Protein bars that taste like candy bars Get 12% OFF your first order plus FREE shipping
It has been a common practice among clinicians to prescribe hormone therapy for early prostate cancer. This approach is effective at suppressing the production of testosterone, a hormone that fuels the cancer. At the same time, however, hormone therapy is associated with significant side effects and, so it appears, another important factor. Now the authors of a new study explain that use of hormone therapy for early prostate cancer patients does not prolong the lives of these men. This finding plus the fact that hormone therapy (also known as androgen deprivation therapy) is associated with life-altering consequences led the study’s lead author, Dr. Grace L. Lu-Yao, to conclude there is “really little evidence to support its use.”
To reach this conclusion, Lu-Yao and her colleagues at the Rutgers Cancer Institute of New Jersey evaluated data gathered from more than 66,700 men aged 66 or older who had been diagnosed with early prostate cancer. The men were followed for up to 15 years. When the investigators compared men who were treated with hormone therapy with those who were not, they found that therapy was not associated with longer survival.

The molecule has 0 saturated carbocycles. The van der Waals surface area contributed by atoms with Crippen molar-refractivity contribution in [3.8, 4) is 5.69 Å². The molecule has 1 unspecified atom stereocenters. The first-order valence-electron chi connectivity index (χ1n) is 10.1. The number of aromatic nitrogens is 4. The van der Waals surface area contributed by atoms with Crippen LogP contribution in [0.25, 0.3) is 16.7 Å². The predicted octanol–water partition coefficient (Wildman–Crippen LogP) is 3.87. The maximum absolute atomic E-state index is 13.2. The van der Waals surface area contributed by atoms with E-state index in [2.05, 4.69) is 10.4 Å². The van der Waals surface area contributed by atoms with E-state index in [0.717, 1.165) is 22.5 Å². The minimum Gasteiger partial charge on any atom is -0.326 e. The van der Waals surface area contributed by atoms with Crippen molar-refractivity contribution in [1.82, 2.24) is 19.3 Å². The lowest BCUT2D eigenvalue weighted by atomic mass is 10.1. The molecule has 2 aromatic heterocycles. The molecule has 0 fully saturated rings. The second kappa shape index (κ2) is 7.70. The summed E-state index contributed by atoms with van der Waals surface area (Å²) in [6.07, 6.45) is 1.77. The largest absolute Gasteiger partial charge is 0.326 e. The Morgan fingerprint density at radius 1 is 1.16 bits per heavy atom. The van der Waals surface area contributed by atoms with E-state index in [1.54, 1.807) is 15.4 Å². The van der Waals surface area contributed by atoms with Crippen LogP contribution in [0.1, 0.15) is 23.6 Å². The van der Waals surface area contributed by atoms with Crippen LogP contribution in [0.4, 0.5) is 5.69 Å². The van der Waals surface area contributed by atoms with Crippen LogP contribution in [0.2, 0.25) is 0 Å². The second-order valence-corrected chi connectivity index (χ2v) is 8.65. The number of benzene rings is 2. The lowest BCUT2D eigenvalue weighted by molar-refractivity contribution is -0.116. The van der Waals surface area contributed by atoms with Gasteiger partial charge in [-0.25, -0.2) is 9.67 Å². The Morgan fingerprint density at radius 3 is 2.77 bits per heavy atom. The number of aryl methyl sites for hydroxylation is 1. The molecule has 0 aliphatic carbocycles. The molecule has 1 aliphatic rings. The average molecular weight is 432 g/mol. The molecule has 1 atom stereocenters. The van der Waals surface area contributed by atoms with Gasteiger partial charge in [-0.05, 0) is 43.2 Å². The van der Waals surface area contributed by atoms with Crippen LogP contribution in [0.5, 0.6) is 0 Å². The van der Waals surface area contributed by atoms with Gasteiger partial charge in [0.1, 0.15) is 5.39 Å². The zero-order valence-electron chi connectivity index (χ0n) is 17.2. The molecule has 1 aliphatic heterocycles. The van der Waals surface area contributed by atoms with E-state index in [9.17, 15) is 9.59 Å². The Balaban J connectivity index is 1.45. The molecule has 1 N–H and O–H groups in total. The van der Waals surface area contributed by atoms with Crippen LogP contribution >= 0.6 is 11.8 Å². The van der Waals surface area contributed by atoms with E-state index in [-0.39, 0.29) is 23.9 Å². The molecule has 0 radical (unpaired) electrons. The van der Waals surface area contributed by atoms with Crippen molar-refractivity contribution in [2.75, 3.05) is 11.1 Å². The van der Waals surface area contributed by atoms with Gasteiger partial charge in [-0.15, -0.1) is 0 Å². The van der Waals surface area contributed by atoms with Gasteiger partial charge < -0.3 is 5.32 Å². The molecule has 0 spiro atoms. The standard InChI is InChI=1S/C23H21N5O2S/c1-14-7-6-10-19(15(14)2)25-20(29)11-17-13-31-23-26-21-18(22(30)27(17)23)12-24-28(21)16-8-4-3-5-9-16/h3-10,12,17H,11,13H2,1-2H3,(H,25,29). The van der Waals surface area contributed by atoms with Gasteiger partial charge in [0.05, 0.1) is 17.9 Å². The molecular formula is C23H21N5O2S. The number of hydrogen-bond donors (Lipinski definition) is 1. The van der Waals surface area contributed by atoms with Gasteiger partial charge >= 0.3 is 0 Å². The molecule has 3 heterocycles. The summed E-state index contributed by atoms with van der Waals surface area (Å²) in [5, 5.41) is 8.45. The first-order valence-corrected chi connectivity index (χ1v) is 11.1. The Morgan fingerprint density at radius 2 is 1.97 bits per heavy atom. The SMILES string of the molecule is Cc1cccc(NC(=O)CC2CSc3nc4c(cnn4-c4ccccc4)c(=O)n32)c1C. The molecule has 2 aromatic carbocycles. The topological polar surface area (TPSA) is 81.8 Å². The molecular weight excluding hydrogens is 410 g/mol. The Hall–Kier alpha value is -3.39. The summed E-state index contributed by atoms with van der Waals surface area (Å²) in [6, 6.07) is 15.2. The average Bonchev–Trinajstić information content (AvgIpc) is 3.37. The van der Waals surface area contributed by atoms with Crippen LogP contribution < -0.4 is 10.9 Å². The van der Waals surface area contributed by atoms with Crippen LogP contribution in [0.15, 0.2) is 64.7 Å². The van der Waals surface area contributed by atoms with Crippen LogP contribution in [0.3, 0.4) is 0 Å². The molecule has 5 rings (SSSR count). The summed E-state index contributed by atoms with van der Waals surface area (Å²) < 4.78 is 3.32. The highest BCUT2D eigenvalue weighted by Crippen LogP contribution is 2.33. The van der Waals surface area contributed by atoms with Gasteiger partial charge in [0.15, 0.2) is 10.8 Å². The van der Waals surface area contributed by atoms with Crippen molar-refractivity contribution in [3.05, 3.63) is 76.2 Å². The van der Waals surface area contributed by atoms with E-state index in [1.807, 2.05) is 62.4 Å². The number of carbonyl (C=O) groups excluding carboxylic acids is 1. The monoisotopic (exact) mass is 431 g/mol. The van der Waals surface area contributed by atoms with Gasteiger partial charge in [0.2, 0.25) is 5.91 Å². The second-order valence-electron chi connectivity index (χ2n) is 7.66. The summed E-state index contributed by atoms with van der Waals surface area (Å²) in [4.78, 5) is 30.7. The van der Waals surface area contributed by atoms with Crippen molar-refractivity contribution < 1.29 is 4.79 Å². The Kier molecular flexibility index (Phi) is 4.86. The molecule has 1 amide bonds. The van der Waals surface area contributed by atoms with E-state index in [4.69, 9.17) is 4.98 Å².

An estimated 233,000 new cases of prostate cancer will be diagnosed in the United States in 2014. Nearly all (more than 90%) will be identified as early prostate cancer. This form of prostate cancer is low risk and has not spread beyond the prostate gland.
Treatment of early prostate cancer often includes watchful waiting (also known as active surveillance), which means patients return periodically to their doctor for examinations to check whether the disease has progressed. This treatment approach is usually suggested for older men who are not among the minority of those who have an aggressive form of the disease.
Why? One reason is that hormone therapy can cause disturbing and life-altering adverse effects, such as an increase in the risk of cardiovascular events, erectile dysfunction, fatigue, bone loss (osteoporosis), penis and/or scrotum shrinkage, weight gain, diarrhea, constipation, hot flashes, a rise in triglycerides, and breast pain. Another reason, according to this study and previous research, is that hormone therapy does not increase the survival of these men.
The take-away message from this study is that men should explore their treatment options and question their doctors if they suggest the use of hormone therapy for early prostate cancer. If you have low-risk prostate cancer and are already taking hormone therapy, talk to your doctor about making a treatment change.
Read more in our Prostate Cancer Health Center.